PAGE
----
No arrow drawing this time! This is pretty much straight algebra. The first half I found easy.

Unpacking the definitions: a monoid has an identity element (1) and an associative operator (*). A group is a monoid where every element 'a' has an inverse 'a

^{-1}' such that a * a

^{-1}= 1. A left ideal is a subset of the monoid that is closed under "left-multiplication", i.e., if B is a left-ideal, then m*b is in B for any b in the ideal and any m in the monoid.

Ready? Go!

(=>) Suppose M is a group, and suppose B is a nonempty left-ideal (there must be at least one, M itself.) Pick some element b from B. Now, b

^{-1}is in M, so b

^{-1}* b = 1 must be in B. But once the identity is in B, so must everything else in M, so B=M. Thus M has only itself and the empty set as ideals.

(<=) Suppose M has just two left ideals.

Now I hit a roadblock. How the heck could we get from only two left ideals, back to the existence of inverses? I mean, monoids include all sorts of crazy-ass stuff; who was I to judge whether they were allowed more than two ideals? So, time to look at some examples:

- Say M=(N,+,0), the natural numbers under addition. Their left ideals are N itself, but also N-{0}, N-{0,1}, N-{0,1,2} and so on. If we take B={2,3,4,5,6...} then adding anything in N only gives us a number 2 or higher.
- Or let's say M is a set of clockwise rotations. Usually rotations have inverses--- two 180 degree rotations cancel out. But say we can rotate by 30, 45, and sqrt(2) degrees. Then the monoid that gets generated has inverses for all of the rational-degree rotations, but none of the irrational-degree rotations. The irrational-degree rotations form a left ideal.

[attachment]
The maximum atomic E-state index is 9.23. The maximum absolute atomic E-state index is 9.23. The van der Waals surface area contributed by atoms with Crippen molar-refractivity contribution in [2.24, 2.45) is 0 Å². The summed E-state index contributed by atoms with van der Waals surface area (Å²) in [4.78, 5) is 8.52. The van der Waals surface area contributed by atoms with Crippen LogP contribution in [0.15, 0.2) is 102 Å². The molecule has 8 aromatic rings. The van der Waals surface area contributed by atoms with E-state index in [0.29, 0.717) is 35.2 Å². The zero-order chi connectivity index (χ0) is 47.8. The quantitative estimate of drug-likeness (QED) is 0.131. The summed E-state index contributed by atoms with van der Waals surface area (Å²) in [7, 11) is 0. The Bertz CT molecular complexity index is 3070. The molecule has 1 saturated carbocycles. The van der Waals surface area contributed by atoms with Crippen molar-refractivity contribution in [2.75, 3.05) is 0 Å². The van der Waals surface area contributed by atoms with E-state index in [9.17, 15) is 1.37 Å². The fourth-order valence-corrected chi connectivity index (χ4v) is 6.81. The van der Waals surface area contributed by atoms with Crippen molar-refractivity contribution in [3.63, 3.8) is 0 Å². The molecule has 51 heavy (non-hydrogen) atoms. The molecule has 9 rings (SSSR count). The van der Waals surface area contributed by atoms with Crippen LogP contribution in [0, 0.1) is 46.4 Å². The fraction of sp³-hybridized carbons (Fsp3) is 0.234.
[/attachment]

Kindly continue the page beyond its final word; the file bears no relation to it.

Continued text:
So from these examples it appears that the non-inverse elements generate left ideals. The element 2 gives us the left-ideal 2+N. The element sqrt(2) gives us the left-ideal of rotations by sqrt(2)*15*k degrees, k>=1. This might let us demonstrate a specific ideal when M is *not* a group, so I tried the logically equivalent:

(<=) Suppose M is not a group. (want to show: M has more than two left ideals.)

If M is not a group, at least one element a does not have an inverse. Consider B=M*a (m*a for all m in M.)

Fix some arbitrary element b from B, b=m*a for some m in M, by our definition. Then for any n in M, n*b = n*(m*a). But n*m is also in M, so (n*m)*a is in B too. (Yay for associativity!) Thus B is a left ideal.

But, B can't contain the identity element, because a

^{-1}doesn't exist in M. So B is not equal to M, and B's nonempty too. Thus we have at least one additional left-ideal.

(Relevance to Goldblatt: for a given monoid M, the M-sets and their equivariant functions constitute a category which is a topos. But the 'truth values' of this topos are all left ideals of M.)

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